Benjamin Haas 05:14
Yeah, how do we turn some of these lemons into lemonade? I think first and foremost, one of the things that we often see and it's especially true after the last few years of stock market returns, are within a non-retirement account. So we're not talking 401k or IRAs or things like that, but a non-retirement investment account where you pay taxes on what you've gained. There's an opportunity that up to this point, if you've been investing for the last few years, you probably have some pretty large sized gains that you have not necessarily paid taxes on yet until you go to sell it and the fact that the market is maybe pulling back, you may still have a gain, it just may not be as large. So it may be an opportunity if you're holding a fund or an ETF or a stock that you're maybe not necessarily in love with anymore but you've held it because of the potential tax impacts. It may be an opportunity to pivot without too big of a tax impact and move into something that you like now better. Moving forward, it just gives you that flexibility and opportunity to make that decision. I love what you said there about just keeping perspective. That's what I took of what you said because if you do think about where we started 2021 to where we are today. The S&P's still up close to 20%. 18, 19, 20%. Which, if it stays that way, that's still much greater annualized rate of return then we often would project in a financial plan. So again, I don't want to lose perspective on how far we've come but let's flip right into, let's say we keep that perspective and we're okay with that perspective. But it does look like this turns out to be a down year. How can we be opportunistic about that? What's the first thing that comes to your mind? Yeah and it may be dependent on when you started something or when that initial investment was but yeah, oftentimes, by the end of the year, we are to comb through client accounts and see if there are losses. If we are truly diversified and not everything goes up or down in the same way. They don't. Some things have inverse relationships. It's our job, it's prudent of us every year to see if there's a loss or two that we can take to help maybe offset some taxes of gains. That's just being tax efficient. So yeah, if we're going to have a down year, let's be opportunistic, about maybe offsetting some prior gains or taking some losses on a tax return.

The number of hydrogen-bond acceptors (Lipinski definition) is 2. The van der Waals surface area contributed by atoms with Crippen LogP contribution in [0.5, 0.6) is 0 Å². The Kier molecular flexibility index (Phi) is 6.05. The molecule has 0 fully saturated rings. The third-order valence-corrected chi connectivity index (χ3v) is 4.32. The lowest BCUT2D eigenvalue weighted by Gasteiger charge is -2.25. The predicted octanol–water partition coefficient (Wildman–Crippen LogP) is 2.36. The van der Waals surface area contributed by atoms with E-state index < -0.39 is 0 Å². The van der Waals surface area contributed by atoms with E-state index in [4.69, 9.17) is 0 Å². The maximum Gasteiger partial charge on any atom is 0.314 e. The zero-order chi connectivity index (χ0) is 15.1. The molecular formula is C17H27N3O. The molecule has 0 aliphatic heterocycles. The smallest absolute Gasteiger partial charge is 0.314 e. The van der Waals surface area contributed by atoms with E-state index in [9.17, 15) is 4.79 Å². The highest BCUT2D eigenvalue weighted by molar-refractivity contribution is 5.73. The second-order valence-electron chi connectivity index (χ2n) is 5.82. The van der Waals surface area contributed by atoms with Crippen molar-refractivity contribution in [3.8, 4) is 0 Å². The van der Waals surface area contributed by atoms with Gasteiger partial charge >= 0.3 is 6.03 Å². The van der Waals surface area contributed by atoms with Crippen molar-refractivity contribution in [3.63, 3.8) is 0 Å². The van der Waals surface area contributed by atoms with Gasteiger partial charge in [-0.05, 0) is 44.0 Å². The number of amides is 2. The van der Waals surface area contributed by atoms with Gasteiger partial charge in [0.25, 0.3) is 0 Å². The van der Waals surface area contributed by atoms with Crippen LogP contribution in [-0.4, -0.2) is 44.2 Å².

Adam Werner 07:53
Yeah, so I was making a face on my side because I know we just talked about this and then I completely went out of order so I'll throw it back to you. The biggest, lowest hanging fruit when it comes to the market dipping is if you are sitting on cash and have not necessarily bought something, now maybe an okay time, if again, as long as we feel the fundamentals are still in an OK spot, then maybe it's a decent time to put some cash to work when you get a little bit of what we could consider a potential sale.
Benjamin Haas 08:26
Yeah, and this is where the human side of investing sometimes takes over what we're suggesting here. That people would, they're still 2.5 times more focused on the pain of losses than they are about the feel good of potential gains. So, it's that old adage that it does make sense to think like a consumer. If I really like to buy this product and all of a sudden, it's 10% on sale. I want to buy even more, right? You don't want to pay more for something that you want. We don't innately think that way with investments but we probably should. If the markets down and you've got cash to invest. I realized the angst of that may be, what why am I going to try to catch a falling sword? Why am I putting money into a falling market? But you really do have to flip your psychology a little bit and go, the stuff’s on sale. I'm a long-term investor so buying it a little bit cheaper, is going to benefit me in the long run. So yeah, low hanging fruit. If you've got cash that you want to invest and the markets down, it's probably a good time to do it. Don't try to time the bottom, get it to work.
Adam Werner 09:34